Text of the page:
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Generation Debt: How Our Future Was Sold Out for Student Loans, Bad Jobs, Nobenefits, and Tax Cuts for Rich Geezers--And How to Fight Bby Anya Kamenetz
Synopses & Reviews
In this thoroughly researched and rousing manifesto, Anya Kamenetz chronicles and questions the plight of the new "youth class": 18 — to 29-year-olds who are drowning in debt and therefore seemingly unable to "grow up." Many older adults perceive today's youth as immature slackers, "twixters," or "boomerang kids," who simply cannot get their act together, but Kamenetz argues that this perception is a misinformed stereotype.
Numerous economic factors have combined to create a perfect storm for the financial and personal lives of America's youth: a college degree is essential for employment yet financially crippling to many, government grants for education are at an all-time low, Social Security and Medicare are on their deathbeds, and our parents and grandparents are retiring earlier and living longer. How will we get ourselves out of this mess? By analyzing and explaining the causes of this phenomenon, Kamenetz demonstrates the urgent need for people to begin investing in our nation's youth. Generation Debt will get you thinking in new ways about American values — and America's future.
"Surveying the economic realities facing today's 20- and 30-somethings, 24-four-old Kamenetz decides, 'It's not too dramatic to say that the nation is abandoning its children.' Thanks to skyrocketing tuition and changes in federal funding, college students are graduating with an average of almost $20,000 in loans at the same time that jobs have become scarcer, real wages have dropped and the cost of health care has soared. Is it any wonder that kids are boomeranging home and racking up credit card debt? Kamenetz, who first wrote about these issues for the "Village Voice, intertwines an analytical overview of the new economic obstacles with interviews of the financially strapped and descriptions of her own experience struggling to make ends meet as a freelance journalist. Her book is livelier than Tamara Draut's similarly themed Strapped, but lighter in its analysis of law and policy. Most interestingly, Kamenetz documents how our perception of the crisis is shaped by self-centered boomers who have lost touch with their children's plight. More of a white paper than a guidebook, this volume doesn't offer under-40s much personal financial advice (that job is taken up by Generation Debt, see review below). It does, however, make clear how imperative it is that we find solutions to these problems as quickly as possible." Publishers Weekly (Copyright Reed Business Information, Inc.)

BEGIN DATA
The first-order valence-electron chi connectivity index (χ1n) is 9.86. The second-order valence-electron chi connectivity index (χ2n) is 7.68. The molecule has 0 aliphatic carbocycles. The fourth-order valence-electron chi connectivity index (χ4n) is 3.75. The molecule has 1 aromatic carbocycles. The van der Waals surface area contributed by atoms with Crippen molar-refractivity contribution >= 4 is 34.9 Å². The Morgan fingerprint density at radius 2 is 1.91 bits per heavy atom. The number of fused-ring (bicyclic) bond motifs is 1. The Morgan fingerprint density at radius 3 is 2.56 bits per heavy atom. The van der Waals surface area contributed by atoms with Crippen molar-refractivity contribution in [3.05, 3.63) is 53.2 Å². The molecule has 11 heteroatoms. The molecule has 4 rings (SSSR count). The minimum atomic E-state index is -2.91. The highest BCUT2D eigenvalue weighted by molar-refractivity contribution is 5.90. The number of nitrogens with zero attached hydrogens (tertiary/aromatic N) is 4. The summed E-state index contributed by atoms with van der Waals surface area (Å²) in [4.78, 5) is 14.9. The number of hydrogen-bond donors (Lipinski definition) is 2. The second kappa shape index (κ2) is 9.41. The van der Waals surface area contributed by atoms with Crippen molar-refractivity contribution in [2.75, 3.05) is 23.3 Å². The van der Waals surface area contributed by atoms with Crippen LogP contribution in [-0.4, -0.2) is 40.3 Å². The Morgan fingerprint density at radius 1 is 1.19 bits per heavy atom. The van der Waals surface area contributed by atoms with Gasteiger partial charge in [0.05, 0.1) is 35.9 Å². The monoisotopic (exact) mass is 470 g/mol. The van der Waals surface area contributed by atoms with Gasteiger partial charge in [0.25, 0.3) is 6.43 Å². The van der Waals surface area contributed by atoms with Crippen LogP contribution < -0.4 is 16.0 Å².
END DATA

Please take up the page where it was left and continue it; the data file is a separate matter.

"When the average college student graduates with $18,560 of debt, almost all of it in tuition loans, and is lucky to find a job that will pay even $28,000 a year, how is he or she supposed to make ends meet? Ulrich, a former projects editor for Money, offers a step-by-step guide on how to budget your monthly expenses, make judicious use of credit cards while avoiding the pitfalls of high interest rates, and find the best way to pay off those student loans. Later sections cover situations like choosing whether to rent or buy a home, getting a car and saving for retirement, and each chapter has links to Web sites with additional resources. Ulrich's advice is simple and to the point, but her efforts to reach a young audience with sarcasm and hip lingo occasionally risk the appearance of talking down to her readers. There's also a slight but uncomfortable strain of resentment aimed toward peers from wealthier families who don't have to grapple with these issues. Ulrich does argue for some big nationwide initiatives, like a higher minimum wage and increased credit card regulation, but she's much more concerned with providing basic solutions to individual financial crises — and delivers the goods effectively." Publishers Weekly (Copyright Reed Business Information, Inc.)